In the use of MOS devices, it is often desirable that the threshold voltage of the device, i.e., the voltage at which the capacitance of the MOS capacitor begins to vary or the voltage at which the inversion layer in a MOST begins to form, be variable so that it can be accurately preset at a desired value. However, in the normal meth- 0d of manufacturing MOS devices, the threshold voltage is determined by the thickness of the dielectric material under the gate electrode and the charge at the semiconductor-dielectric interface or in the dielectric material. Accordingly, these two parameters, particularly the oxide thickness, are varied in order to produce the desired threshold voltage. Since with this type of scheme, a different thickness or dielectric charge would have to be used for each threshold value, it obviously is not practical to build devices with all values of desired threshold voltages by the conventional method. Moreover, the desired value of threshold voltage cannot always be repeatably attained. It is therefore the common practice in the industry to produce all the devices with a threshold value in a predetermined standard range and then to bias the gate electrode in the particular circuit in which the device is used to attain a desired operating point other than that inherent in the device. Often, however, due to space limitations in the circuits and the undesirability of having many voltage sources present in the circuit, the use of individual bias sources for the MOS devices is objectionable. Accordingly, it would be quite desirable if it were possible to effectively build a bias source into each of the MOS devices so that the threshold voltage of each MOS could be individually set or varied as desired. Such a device, however must be reasonably stable at the operating temperatures and voltages for the device, i.e., the preset threshold voltage value must not appreciably change with the magnitude or polarity of the applied voltage.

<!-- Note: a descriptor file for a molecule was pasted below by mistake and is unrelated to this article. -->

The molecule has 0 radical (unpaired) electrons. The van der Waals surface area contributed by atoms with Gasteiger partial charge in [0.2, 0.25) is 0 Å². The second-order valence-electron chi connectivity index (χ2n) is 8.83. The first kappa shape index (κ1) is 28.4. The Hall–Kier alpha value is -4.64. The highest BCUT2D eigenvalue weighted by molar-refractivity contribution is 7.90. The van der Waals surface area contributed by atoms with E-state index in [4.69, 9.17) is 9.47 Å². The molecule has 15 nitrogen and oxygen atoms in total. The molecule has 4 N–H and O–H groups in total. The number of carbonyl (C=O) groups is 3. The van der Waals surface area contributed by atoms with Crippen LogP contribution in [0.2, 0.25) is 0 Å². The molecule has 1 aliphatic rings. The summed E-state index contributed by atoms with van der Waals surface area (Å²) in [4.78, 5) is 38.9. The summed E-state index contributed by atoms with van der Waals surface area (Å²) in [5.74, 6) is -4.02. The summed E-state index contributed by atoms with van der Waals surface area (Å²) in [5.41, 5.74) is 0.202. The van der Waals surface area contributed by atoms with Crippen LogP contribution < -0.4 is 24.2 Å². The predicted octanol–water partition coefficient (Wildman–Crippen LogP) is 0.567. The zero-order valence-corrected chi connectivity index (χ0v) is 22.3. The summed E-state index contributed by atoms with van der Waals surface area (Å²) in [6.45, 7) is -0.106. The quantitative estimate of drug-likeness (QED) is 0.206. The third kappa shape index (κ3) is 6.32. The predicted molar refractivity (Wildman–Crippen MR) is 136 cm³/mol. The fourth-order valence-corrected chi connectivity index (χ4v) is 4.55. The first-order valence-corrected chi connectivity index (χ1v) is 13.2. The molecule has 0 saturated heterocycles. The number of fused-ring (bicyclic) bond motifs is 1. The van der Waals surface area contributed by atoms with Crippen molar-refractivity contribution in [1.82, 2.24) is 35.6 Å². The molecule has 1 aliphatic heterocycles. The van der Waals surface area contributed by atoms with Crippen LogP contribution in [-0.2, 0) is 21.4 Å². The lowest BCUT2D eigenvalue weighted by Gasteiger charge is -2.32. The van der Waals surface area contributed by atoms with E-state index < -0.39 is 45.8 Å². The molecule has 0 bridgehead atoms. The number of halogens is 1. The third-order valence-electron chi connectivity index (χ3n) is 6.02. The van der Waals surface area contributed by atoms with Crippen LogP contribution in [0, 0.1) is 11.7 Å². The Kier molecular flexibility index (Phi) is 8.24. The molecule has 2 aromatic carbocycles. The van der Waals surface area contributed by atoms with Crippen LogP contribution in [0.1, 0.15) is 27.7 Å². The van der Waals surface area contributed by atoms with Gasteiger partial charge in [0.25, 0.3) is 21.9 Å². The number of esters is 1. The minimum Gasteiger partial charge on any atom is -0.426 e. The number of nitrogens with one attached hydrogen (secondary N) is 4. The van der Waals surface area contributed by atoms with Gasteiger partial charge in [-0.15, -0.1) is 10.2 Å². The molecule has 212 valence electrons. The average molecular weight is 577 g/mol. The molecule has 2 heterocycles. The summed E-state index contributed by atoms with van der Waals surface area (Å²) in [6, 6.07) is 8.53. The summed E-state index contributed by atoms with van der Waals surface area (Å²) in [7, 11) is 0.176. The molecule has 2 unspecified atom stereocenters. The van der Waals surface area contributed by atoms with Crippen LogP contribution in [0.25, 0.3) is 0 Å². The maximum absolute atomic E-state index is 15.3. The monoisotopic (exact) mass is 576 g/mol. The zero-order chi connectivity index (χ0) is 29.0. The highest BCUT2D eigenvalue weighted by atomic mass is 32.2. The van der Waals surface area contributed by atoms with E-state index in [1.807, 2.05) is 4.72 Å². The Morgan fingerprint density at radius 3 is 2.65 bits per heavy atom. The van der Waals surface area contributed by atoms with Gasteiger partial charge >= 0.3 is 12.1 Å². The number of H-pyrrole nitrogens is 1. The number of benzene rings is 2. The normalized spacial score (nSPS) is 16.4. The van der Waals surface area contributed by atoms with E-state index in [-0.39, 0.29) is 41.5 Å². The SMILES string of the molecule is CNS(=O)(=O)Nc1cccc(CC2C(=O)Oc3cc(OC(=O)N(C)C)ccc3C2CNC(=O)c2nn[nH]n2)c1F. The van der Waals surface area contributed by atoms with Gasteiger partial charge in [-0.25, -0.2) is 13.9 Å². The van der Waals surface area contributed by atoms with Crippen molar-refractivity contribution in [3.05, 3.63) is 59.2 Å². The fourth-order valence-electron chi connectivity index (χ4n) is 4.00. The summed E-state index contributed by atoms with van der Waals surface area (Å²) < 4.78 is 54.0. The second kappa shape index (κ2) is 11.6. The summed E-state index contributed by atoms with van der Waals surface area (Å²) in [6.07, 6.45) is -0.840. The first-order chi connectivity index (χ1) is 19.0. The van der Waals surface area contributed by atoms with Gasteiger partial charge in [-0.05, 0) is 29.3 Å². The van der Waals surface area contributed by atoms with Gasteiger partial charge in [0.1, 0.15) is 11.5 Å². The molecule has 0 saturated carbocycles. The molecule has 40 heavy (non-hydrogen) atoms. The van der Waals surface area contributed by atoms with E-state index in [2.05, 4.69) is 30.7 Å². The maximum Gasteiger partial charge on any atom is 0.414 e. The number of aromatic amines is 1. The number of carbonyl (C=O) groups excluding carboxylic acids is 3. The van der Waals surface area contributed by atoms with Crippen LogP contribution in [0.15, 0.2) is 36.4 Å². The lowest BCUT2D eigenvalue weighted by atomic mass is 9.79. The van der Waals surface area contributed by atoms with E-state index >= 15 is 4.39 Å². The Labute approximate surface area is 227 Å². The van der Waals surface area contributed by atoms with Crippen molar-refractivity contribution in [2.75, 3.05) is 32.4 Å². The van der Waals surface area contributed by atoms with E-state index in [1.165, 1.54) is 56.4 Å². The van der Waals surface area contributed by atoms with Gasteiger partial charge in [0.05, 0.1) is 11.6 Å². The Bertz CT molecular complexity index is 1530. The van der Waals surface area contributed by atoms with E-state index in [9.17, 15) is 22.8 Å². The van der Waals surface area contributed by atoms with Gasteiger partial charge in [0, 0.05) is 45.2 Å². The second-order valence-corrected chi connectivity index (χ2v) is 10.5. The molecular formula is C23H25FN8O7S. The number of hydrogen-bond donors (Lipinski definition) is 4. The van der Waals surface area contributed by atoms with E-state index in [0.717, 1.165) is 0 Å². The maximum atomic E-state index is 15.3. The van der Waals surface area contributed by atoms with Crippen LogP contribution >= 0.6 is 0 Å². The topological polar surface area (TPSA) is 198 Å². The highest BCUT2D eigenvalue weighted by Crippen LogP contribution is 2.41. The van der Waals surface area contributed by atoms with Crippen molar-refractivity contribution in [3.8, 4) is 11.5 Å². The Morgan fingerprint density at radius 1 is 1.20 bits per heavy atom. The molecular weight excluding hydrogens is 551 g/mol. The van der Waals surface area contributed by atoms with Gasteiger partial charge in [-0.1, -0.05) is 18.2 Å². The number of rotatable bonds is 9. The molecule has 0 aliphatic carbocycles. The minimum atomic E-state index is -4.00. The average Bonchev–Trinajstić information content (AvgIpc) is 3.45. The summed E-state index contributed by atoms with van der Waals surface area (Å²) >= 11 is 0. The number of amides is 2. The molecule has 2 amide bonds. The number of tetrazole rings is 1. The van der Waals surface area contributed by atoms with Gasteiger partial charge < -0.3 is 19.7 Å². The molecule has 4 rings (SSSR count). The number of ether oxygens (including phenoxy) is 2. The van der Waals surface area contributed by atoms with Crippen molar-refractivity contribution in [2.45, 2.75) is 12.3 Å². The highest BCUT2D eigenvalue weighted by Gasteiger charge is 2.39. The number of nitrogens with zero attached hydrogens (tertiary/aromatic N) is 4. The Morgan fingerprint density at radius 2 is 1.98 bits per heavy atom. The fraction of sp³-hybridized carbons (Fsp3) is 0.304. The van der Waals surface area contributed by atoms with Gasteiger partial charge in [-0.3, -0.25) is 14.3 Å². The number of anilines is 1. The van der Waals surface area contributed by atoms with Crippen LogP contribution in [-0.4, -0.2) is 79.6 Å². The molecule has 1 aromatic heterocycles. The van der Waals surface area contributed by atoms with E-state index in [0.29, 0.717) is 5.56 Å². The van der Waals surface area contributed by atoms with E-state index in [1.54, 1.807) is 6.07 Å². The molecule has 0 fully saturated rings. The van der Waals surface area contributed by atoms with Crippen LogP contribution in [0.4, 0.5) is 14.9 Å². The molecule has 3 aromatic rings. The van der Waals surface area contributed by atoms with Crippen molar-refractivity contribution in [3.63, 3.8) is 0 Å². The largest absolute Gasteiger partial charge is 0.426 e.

Attempts which have previously been made to provide a field effect device having an effective built-in variable bias source are shown in US. Patents 2,791,760 and 2,791,761 issued May 7, 1957 to. I. M. Ross and J. A. Morton respectively. In both of these attempts a ferroelectric dielectric material is placed between the semiconductor material and the gate electrode. Such crystalline dielectric materials exhibit the property of remaining polarized even in the absence of an applied gate voltage. Since such a dielectric material also exhibits electrostatic hysteresis, and hence has two stable and fixed polarization states, the resultant device is essentially a bistable switch or memory having two distinct threshold values which are essentially fixed by the nature of the ferroelectric material. Accordingly, although two different threshold values are present, the values cannot be set at any desired value to vary the operating point of the device. Moreover, since the polarization of the ferroelectric material can be changed by an input signal and since the material is stable in each of its polarization states, the mere removal of the input signal will not necessarily return the device to its preset state, i.e., the state prior to the application of the input signal to the gate, as is desired for many circuit applications.